Primary Source: Aftermath of the Battle of Alamance

Newspapers published an account, or report, of the May 1771 Battle of Alamance soon after it happened. News of the battle spread throughout the colonies. People read about the battle as far north as Massachusetts in the Boston Gazette. The account included an estimate of how many people were killed or injured. These numbers may have been exaggerated. The report also included an announcement that called for the capture of Herman Husband, Rednap Howell, and William Butner. These three men were considered outlaws, or criminals, for their roles in the Regulator movement. The person or people that captured these men would receive a monetary reward. Below is a transcription of the Boston Gazette account. It includes definitions and historical commentary.

Newbern (North Carolina) June 7.

Since our last, the Hon. Samuel Cornell, Esq., returned home from our Troops in Orange County, and brings a certain Account of the Regulators being entirely broken and dispersed, and that near 13 or 1400 of them have laid down their arms, taken the Oaths of Allegiance to his Majesty, and returned to their Habitations in Peace.

His Excellency the Governor, after the Battle, marched into the Plantations of Husband, Hunter, and several others of the outlawed Chiefs of the Regulators, and laid them waste; they having most of them escaped from the Battle, and are since fled. A reward of 1000 Acres of Land, and 100 Dollars, is offered by his Excellency for Husband, Hunter, Butler, and Rednap Howell, and several of the Regulators have been permitted to go in Quest of them, on leaving their Children Hostages.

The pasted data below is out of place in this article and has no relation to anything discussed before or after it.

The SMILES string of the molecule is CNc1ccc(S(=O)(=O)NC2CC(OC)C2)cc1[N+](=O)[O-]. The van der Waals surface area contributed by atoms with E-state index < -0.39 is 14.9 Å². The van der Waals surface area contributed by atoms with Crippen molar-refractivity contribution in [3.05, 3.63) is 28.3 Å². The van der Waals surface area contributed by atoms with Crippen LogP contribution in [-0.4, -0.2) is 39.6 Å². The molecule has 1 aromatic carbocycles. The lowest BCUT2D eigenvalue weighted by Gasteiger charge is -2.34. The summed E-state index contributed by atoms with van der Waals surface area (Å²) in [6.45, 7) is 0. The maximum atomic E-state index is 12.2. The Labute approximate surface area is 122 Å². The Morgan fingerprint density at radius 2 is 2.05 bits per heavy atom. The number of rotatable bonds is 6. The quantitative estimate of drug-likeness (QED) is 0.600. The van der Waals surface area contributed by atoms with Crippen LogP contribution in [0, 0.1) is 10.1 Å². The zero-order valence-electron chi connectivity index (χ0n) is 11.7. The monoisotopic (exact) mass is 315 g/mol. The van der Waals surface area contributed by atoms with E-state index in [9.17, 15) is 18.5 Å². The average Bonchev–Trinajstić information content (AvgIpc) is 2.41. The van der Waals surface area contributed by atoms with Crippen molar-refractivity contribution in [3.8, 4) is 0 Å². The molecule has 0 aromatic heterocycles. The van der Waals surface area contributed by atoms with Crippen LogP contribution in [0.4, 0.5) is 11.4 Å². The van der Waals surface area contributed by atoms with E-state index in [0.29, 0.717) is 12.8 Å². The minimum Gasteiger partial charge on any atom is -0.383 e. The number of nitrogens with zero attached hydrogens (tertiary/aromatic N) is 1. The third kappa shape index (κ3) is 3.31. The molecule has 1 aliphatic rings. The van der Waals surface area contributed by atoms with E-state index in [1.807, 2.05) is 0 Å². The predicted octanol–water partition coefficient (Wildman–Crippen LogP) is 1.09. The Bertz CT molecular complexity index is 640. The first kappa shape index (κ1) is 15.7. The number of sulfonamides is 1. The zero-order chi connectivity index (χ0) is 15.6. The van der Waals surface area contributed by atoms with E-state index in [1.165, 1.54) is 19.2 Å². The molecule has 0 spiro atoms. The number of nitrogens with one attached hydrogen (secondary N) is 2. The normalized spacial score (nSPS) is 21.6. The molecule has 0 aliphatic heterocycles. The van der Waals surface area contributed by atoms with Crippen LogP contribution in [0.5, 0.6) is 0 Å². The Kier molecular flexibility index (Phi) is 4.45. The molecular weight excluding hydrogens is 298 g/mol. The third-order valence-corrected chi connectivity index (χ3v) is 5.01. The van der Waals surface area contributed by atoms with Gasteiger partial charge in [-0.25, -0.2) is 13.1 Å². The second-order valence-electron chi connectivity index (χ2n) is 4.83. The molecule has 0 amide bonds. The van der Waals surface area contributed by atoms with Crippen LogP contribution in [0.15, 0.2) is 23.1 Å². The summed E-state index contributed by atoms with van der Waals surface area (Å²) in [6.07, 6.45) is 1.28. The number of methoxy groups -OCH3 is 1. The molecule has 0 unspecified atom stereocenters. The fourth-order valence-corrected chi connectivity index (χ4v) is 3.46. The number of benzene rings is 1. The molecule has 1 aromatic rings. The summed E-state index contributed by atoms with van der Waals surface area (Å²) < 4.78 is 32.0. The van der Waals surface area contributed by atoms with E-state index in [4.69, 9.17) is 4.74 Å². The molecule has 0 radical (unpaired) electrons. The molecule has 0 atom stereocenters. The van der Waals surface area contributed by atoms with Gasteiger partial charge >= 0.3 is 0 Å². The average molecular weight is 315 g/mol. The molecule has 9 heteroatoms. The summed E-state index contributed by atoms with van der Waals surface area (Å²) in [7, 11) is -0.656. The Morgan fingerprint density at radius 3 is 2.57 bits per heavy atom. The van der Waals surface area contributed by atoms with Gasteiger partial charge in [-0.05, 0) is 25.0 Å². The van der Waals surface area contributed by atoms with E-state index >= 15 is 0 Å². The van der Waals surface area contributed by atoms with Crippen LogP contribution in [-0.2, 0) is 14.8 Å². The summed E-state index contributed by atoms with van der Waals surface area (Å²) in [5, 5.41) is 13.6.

The Lands of the outlawed Regulators are to be sold by the Sheriff of the County where they lie, agreeable to Act of Assembly; and many of them are of great Value, being perhaps the best Lands on this Continent, particularly Herman Husbands's, who had growing on his Plantation about 50 Acres of as fine Wheat as perhaps ever grew, with Clover Meadow equal to any in the Northern Colonies; but infatuated, unhappy Man, about 400 head of horses, which were turned in on it by our Troops, in a few days left it without a Spear of Corn, Grass, or Herbage growing, and without a House or Fence standing! A melancholy Consideration, but made necessary by the Laws of War.

Thus has his Excellency the Governor, at the Head of a handful of Troops, compared to the Numbers of the Regulators, thro' the immediate Hand of Divine Providence, broke this dangerous and daring Conspiracy, that every day increased, and threatened to overwhelm this once flourishing Province in one Scene of horrid Confusion and lawless Fury! For who but the Almighty Ruler of Heaven and Earth could guide the Balls from the Rifles of the Regulators to fly over the Heads of our Troops in the Day of Battle, as they did by ten Thousands; which otherwise, as they were at least five Times the Number of our TroopsWe know from other accounts that these numbers are exaggerated. The Regulators outnumbered Tryon’s forces by only about two to one. There were no professional reporters in the eighteenth century, and no one to carefully check facts before publishing stories. Since the Regulators were not formally organized into an army, any numbers we have from the Battle of Alamance are only estimates, anyway. The account seems to be exaggerated in other ways, as well. Based on this sentence, who do you think might have written this account of the battle and its aftermath? Why?, must have cut them off by Hundreds, and left the Field a dismal Scene of Blood and Carnage.


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From the Boston-Gazette and Country Journal, No. 488, July 15, 1771